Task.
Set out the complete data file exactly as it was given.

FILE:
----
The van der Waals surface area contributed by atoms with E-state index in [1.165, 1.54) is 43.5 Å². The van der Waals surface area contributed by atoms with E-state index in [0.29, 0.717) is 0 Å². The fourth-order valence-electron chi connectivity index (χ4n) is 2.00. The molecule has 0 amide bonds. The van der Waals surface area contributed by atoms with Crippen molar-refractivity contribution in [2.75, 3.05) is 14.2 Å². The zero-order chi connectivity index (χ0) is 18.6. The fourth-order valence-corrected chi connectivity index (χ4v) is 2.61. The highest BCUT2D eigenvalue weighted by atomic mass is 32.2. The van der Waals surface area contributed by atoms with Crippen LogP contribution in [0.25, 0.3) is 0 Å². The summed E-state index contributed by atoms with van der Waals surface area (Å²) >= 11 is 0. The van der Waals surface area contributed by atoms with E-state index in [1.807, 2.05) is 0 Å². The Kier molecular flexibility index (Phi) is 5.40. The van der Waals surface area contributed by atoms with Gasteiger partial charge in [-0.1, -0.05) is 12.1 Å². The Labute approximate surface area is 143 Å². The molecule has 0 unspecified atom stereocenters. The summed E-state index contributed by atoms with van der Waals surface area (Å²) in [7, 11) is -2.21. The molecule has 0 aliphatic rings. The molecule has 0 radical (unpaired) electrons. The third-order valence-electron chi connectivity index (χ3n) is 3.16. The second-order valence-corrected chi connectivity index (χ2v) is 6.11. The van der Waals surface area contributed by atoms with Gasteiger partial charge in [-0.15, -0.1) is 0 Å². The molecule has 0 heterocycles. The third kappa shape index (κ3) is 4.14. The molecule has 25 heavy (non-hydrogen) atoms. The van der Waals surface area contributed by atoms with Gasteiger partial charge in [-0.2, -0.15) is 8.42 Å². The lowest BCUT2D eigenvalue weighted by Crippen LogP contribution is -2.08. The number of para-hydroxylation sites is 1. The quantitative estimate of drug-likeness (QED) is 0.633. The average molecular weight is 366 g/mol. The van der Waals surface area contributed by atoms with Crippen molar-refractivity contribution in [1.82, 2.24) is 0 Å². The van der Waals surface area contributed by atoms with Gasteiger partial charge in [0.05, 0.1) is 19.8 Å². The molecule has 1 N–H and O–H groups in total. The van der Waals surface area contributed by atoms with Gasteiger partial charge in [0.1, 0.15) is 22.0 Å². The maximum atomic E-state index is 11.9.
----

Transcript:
The van der Waals surface area contributed by atoms with E-state index in [1.165, 1.54) is 43.5 Å². The van der Waals surface area contributed by atoms with E-state index in [0.29, 0.717) is 0 Å². The fourth-order valence-electron chi connectivity index (χ4n) is 2.00. The molecule has 0 amide bonds. The van der Waals surface area contributed by atoms with Crippen molar-refractivity contribution in [2.75, 3.05) is 14.2 Å². The zero-order chi connectivity index (χ0) is 18.6. The fourth-order valence-corrected chi connectivity index (χ4v) is 2.61. The highest BCUT2D eigenvalue weighted by atomic mass is 32.2. The van der Waals surface area contributed by atoms with Crippen LogP contribution in [0.25, 0.3) is 0 Å². The summed E-state index contributed by atoms with van der Waals surface area (Å²) >= 11 is 0. The van der Waals surface area contributed by atoms with E-state index in [1.807, 2.05) is 0 Å². The Kier molecular flexibility index (Phi) is 5.40. The van der Waals surface area contributed by atoms with Gasteiger partial charge in [-0.1, -0.05) is 12.1 Å². The Labute approximate surface area is 143 Å². The molecule has 0 unspecified atom stereocenters. The summed E-state index contributed by atoms with van der Waals surface area (Å²) in [7, 11) is -2.21. The molecule has 0 aliphatic rings. The molecule has 0 radical (unpaired) electrons. The third-order valence-electron chi connectivity index (χ3n) is 3.16. The second-order valence-corrected chi connectivity index (χ2v) is 6.11. The van der Waals surface area contributed by atoms with Gasteiger partial charge in [-0.15, -0.1) is 0 Å². The molecule has 0 heterocycles. The third kappa shape index (κ3) is 4.14. The molecule has 25 heavy (non-hydrogen) atoms. The van der Waals surface area contributed by atoms with Gasteiger partial charge in [-0.2, -0.15) is 8.42 Å². The lowest BCUT2D eigenvalue weighted by Crippen LogP contribution is -2.08. The number of para-hydroxylation sites is 1. The quantitative estimate of drug-likeness (QED) is 0.633. The average molecular weight is 366 g/mol. The van der Waals surface area contributed by atoms with Crippen molar-refractivity contribution in [1.82, 2.24) is 0 Å². The van der Waals surface area contributed by atoms with Gasteiger partial charge in [0.05, 0.1) is 19.8 Å². The molecule has 1 N–H and O–H groups in total. The van der Waals surface area contributed by atoms with Gasteiger partial charge in [0.1, 0.15) is 22.0 Å². The maximum atomic E-state index is 11.9.